Author: Janine Smith

what’s the point of antenatal classes…

I work with a lot of parents – antenatally as well as postnatally – so there is always a lot of discussion around birth and preparation for it. A common themes is the assumption that all antenatal classes are the same – they’re not. There can be a lot of well-meaning antenatal classes out there but that doesn’t mean it’s effective birth preparation. Good antenatal classes can make a huge difference to confidence which means that expectant parents can have more understanding of the process, a greater belief in their ability and the confidence to ask questions, to put themselves at the centre of their care – this is so important because maternity units can be busy and even the most brilliant of midwives are juggling. Labour can be straight-forward, or it can be tough going – I am passionate about preparing you as best I can for the changes that can happen so you feel better able to go with it, to stay calm and to keep gathering the information. My antenatal classes focus …

Schedule of Sessions

I work with parents during pregnancy, for birth preparation and during the early weeks & months as parents with a new baby. I provide a combination of small group and 1:1 sessions… Monday1:1 Appointments: 10am & 4pmBaby Massage: 1pmAntenatal Course: 7pm WednesdayMotherCuppa: 1pm1:1 Appointments: 10am, 4pm & 7pm ThursdaySleepy Mother Cuppa / 4th Trimester MotherCuppa: 1pmWeaning Workshop: 1pm1:1 Appointments: 10am, 4pm & 7pm Friday1:1 Appointments: 10am, 4pm & 7pmBaby Massage: 1pm Saturday1:1 Appointments: 10am & 1pm I have worked with parents since 2002 and, as a practitioner with professional training and experience, I am trusted to provide a balance of reliable knowledge, non-judgemental support and much needed reassurance. My approach is not about telling you what to do – it is to listen, to provide you with the opportunity to ask questions, it is about providing ideas and information, helping you to formulate plans and to find what works for you and for your family. The focus is on your wellbeing in pregnancy, for birth, as a parent and as you, the person behind the …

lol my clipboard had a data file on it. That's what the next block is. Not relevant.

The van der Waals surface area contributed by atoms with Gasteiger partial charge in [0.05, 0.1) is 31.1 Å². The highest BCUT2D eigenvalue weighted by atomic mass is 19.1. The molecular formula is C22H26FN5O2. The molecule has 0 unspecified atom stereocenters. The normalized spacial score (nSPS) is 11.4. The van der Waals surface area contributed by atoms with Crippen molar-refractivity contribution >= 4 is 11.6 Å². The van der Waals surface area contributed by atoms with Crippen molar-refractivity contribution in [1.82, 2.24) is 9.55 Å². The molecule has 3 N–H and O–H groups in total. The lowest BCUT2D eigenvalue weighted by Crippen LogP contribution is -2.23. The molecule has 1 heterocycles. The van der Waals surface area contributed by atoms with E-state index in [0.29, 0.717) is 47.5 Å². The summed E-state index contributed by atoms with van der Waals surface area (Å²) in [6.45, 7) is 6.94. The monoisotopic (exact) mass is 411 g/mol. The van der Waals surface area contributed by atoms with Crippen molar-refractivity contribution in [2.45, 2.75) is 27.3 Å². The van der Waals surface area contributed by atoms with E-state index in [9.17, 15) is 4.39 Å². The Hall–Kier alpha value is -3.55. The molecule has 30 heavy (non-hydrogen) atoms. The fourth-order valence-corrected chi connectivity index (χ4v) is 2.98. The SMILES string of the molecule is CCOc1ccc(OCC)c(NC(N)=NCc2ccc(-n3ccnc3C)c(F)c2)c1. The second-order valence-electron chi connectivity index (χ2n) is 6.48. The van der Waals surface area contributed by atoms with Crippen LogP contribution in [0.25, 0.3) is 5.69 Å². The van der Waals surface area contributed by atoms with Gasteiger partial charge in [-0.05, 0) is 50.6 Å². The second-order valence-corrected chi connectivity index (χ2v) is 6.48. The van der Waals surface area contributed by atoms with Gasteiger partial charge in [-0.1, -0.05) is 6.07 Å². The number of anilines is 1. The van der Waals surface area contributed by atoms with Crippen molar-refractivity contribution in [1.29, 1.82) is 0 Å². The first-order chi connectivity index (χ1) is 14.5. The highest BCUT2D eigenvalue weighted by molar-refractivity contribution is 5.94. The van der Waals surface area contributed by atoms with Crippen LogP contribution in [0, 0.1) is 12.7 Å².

The Pregnancy, Birth & New Baby Guide

This guide is packed full of information, ideas and tips for you during pregnancy, for birth and as you adjust to life with your new baby. They have been written to be useful for all expectant and new parents but, as I am based in Tyneside, there is also a local slant for support and services. These pages will go live in January… Please do share this to anyone who is pregnant or who has a new baby and if you have any queries, please don’t hesitate to send me a message…

Sleepy Mother Cuppa

Having a baby is pretty hard work and sleep deprivation can be a huge part of that – it’s a very normal part of life with a baby but it can also leave you feeling like you are doing something wrong or that you are missing something. There isn’t a miracle answer for baby sleep – otherwise we’d all do it – but support, reassurance and discussing ideas can make a difference and make you feel less isolated. This is why I am introducing Sleepy Mother Cuppa to give tired mums a much needed boost. It will be an informal & relaxed session with tea, coffee and cake to talk through sleep and lack of it and discuss ideas for sleep, naps and getting more rest. It’s also about providing a safe space for you to offload and to get the support you need. It is going to run monthly to start with but I may introduce another session if that feels needed. 2020 session datesJanuary 16 – February 13 – March 12 – May …

why women stop breastfeeding

The UK has the lowest rate of breastfeeding in the world – only 1 in 200 women breastfeed their children after they reach their first birthday. Statistics show that 80% of women start breastfeeding at birth but half of those babies have formula by the end of the first week. Breastfeeding author Dr Amy Brown surveyed women who had stopped feeding, she found that 80% of the women who stopped in the first 6 weeks didn’t want to stop but felt that they couldn’t continue. Brown states that the vast majority of women who stop feeding do so due to their experience rather than an inability to feed. As a practitioner who works with postnatal women a lot of my work is about reassurance and normalising feeding, sleep, growth spurts and meeting the changing needs of a baby. I my day-to-day work I see a couple of reasons for stopping breastfeeding… 1. Our culture still sets mothers up to fail with expectations of routines, babies who sleep through the night, babies who settle themselves and …